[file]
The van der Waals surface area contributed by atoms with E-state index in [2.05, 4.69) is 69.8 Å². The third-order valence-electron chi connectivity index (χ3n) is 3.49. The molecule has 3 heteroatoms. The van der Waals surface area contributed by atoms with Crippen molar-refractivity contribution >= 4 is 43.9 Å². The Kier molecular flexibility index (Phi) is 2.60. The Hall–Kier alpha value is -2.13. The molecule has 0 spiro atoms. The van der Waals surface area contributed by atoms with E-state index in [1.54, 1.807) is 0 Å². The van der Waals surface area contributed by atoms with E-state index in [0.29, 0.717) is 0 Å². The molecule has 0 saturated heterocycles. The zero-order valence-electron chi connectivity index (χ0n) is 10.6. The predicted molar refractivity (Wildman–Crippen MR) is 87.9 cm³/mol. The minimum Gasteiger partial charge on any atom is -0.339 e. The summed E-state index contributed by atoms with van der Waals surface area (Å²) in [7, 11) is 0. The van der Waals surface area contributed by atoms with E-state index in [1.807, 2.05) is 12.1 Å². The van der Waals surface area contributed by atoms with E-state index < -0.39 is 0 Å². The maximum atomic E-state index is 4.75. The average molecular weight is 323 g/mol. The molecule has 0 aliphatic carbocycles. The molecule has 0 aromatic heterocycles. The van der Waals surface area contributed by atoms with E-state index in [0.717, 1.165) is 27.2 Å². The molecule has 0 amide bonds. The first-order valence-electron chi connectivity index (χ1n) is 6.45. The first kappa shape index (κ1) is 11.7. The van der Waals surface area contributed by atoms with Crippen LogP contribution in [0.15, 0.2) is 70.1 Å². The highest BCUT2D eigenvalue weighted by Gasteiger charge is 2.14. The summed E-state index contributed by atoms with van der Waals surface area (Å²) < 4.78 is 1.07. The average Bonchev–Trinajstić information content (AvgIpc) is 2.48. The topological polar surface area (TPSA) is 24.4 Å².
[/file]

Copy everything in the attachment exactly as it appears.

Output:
The van der Waals surface area contributed by atoms with E-state index in [2.05, 4.69) is 69.8 Å². The third-order valence-electron chi connectivity index (χ3n) is 3.49. The molecule has 3 heteroatoms. The van der Waals surface area contributed by atoms with Crippen molar-refractivity contribution >= 4 is 43.9 Å². The Kier molecular flexibility index (Phi) is 2.60. The Hall–Kier alpha value is -2.13. The molecule has 0 spiro atoms. The van der Waals surface area contributed by atoms with E-state index in [1.54, 1.807) is 0 Å². The van der Waals surface area contributed by atoms with E-state index in [0.29, 0.717) is 0 Å². The molecule has 0 saturated heterocycles. The zero-order valence-electron chi connectivity index (χ0n) is 10.6. The predicted molar refractivity (Wildman–Crippen MR) is 87.9 cm³/mol. The minimum Gasteiger partial charge on any atom is -0.339 e. The summed E-state index contributed by atoms with van der Waals surface area (Å²) in [7, 11) is 0. The van der Waals surface area contributed by atoms with E-state index in [1.807, 2.05) is 12.1 Å². The van der Waals surface area contributed by atoms with E-state index < -0.39 is 0 Å². The maximum atomic E-state index is 4.75. The average molecular weight is 323 g/mol. The molecule has 0 aliphatic carbocycles. The molecule has 0 aromatic heterocycles. The van der Waals surface area contributed by atoms with E-state index in [0.717, 1.165) is 27.2 Å². The molecule has 0 amide bonds. The first-order valence-electron chi connectivity index (χ1n) is 6.45. The first kappa shape index (κ1) is 11.7. The van der Waals surface area contributed by atoms with Crippen LogP contribution in [0.15, 0.2) is 70.1 Å². The highest BCUT2D eigenvalue weighted by Gasteiger charge is 2.14. The summed E-state index contributed by atoms with van der Waals surface area (Å²) < 4.78 is 1.07. The average Bonchev–Trinajstić information content (AvgIpc) is 2.48. The topological polar surface area (TPSA) is 24.4 Å².